Mollie Tibbetts, who is accused of killing Mollie, is taking the lead and blaming mysterious men for murder

Surprisingly, the defense called Cristhian Bahena Rivera as a witness in his first murder case.


A man accused of kidnapping and stabbing a University of Iowa student in 2018 says for the first time in overwhelming evidence that two masked men are facing charges but forced him to take part in a gunshot wound.

Surprisingly, the defense called Cristhian Bahena Rivera as a witness in his first murder case. He admitted that his black car was the one seen in the video surrounding Mollie Tibbetts while running in Brooklyn, Iowa, on July 18, 2018. He also admitted that he ended up in the trunk of his car, and that he hid it in his cornfield body and told investigators where to find it a month later.

But the farm worker presented a very different story than what the investigators and prosecutors had claimed, denying that he was the one who caused Tibbetts' head, neck and chest injuries that caused his death.

Bahena Rivera said two armed men dressed in black and their faces covered with stockings emerged from his caravan after finishing bathing that night. The men ordered him to get into his car and drive, passing Tibbetts as he ran several times before ordering him to stop, he said.

Bahena Rivera, 26, said a man with a knife got out of a car and drove through a rural road. The man had been walking for about 10 minutes as a second man sitting in the back seat of the car panicked, saying, “Come on Jack,” he said.

Defendant said he did not know who the men were, but his lawyers tried to raise suspicions about Tibbetts' boyfriend, Dalton Jack, who admitted to having an affair with another woman and previous anger issues. Police said they dismissed Jack as a suspect after discovering he was not in town for the day.

Bahena Rivera said the men loaded something into his bin, ordering him to drive a few miles to a rural area, turn off the car, wait a few seconds and then leave. They said they knew his ex-girlfriend and his young daughter, and that they would hurt them if he ever told anyone what had happened, he said.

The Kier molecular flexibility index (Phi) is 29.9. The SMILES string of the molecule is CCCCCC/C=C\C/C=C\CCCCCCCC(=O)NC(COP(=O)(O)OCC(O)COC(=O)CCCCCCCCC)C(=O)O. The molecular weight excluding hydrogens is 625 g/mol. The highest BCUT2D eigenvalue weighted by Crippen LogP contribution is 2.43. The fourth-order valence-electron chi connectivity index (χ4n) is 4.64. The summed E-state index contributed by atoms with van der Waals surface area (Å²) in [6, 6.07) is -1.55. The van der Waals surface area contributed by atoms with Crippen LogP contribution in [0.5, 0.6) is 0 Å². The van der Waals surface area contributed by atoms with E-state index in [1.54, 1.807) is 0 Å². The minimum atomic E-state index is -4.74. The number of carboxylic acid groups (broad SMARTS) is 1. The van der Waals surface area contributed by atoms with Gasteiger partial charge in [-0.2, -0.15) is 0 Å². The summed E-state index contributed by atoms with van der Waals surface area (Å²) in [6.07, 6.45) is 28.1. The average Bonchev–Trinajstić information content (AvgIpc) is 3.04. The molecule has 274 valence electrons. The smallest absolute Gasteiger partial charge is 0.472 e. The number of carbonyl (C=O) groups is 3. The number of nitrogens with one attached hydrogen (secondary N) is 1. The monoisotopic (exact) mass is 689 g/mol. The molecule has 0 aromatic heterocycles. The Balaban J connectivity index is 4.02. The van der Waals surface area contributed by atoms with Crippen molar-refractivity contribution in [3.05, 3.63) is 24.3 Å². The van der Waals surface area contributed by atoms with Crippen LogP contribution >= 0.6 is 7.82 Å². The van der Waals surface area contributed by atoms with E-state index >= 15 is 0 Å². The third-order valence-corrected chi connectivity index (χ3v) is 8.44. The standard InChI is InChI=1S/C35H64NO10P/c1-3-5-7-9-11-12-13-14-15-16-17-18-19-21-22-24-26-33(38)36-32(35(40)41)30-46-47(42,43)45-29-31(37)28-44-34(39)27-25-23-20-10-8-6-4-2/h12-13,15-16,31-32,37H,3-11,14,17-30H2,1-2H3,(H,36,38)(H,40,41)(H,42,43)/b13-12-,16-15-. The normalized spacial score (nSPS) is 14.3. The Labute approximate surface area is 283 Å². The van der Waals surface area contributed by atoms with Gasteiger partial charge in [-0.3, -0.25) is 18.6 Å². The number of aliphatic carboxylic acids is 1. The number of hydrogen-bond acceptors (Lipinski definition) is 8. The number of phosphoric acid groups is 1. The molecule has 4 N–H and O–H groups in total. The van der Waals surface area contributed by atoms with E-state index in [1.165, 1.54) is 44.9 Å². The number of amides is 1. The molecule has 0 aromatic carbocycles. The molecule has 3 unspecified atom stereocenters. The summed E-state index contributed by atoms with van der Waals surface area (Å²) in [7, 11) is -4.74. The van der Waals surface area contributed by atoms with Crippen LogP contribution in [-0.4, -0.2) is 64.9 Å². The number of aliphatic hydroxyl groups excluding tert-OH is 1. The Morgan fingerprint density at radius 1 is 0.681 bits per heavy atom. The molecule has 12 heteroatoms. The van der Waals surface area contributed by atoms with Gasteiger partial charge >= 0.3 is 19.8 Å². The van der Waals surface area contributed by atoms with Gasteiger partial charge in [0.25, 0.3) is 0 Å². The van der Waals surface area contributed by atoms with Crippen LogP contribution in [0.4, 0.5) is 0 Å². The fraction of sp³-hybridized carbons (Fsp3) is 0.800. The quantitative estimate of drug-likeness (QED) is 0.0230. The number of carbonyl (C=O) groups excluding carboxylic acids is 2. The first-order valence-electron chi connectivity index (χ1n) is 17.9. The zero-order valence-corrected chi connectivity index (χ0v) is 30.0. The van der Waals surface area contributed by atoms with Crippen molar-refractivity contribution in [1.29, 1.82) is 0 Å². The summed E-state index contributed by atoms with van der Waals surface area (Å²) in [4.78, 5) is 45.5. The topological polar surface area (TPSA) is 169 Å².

Bahena Rivera said the men were walking down the road and never saw them again. He said he opened the trunk a few minutes later and found Tibbetts' body, which he said survived as he carried it to a corn field.

Photo: Mollie Tibbetts was reported missing in her hometown east of Iowa city in Brooklyn on July 19, 2018.

Mollie Tibbetts is reported missing in her hometown east of Iowa city of Brooklyn on July 19, 2018. Jenny Fiebelkorn

He said he covered his body with corn cobs because "I didn't want him to be too exposed to the sun," and that he left and never planned to discuss what had happened again. Bahena Rivera said he had left Tibbetts' phone, Fitbit and earbuds on the side of the road.

Bahena Rivera said he was not truthful when investigators first questioned him about the disappearance of Tibbetts on August 20, 2018, because he was concerned about his daughter's safety. He said at the time he was close to Tibbetts when he ran away, fought with him after he threatened to call the police and then "darkened" before hiding his body.

He said he had agreed to lead investigators into Tibbetts' body on the morning of August 21 because he was tired and wanted an investigation. He also said police had urged him to "put himself in a family situation and imagine" how he would feel if his daughter went missing.

Bahena Rivera recounted his upbringing in southern Mexico and illegally coming to the U.S. After covering 17 years, he crossed the river to Texas on an inflatable raft with about ten people. He soon moved to Iowa, where his father's brothers were based, and he found work in a few days milking cows on a dairy farm, he said.

Bahena Rivera said he worked 12-hour days and was careful to avoid police for fear of deportation. He said he had never contacted law enforcement until investigators investigating Tibbetts' disappearance found his car in a video guarding the homeowner on his runway.

Many legal experts did not expect Bahena Rivera to testify, and his defense did not indicate that he would present such evidence. His lawyer Chad Frese when he was selected by the judge said he was sorry he would call his client as a witness. He said if Bahena Rivera did not testify, it would appear that he had something to hide, but also that if he did that he might be seen trying to save himself.

The judges faced their seats as Bahena Rivera took over the witness stand, and prosecutors became furious while giving evidence. Bahena Rivera showed little emotion but her voice dropped and trembled slightly as she discussed the men's threats against her daughter.

The case, which began last week, is being held at the Scott County Courthouse in Davenport. Bahena Rivera faces a life sentence if convicted.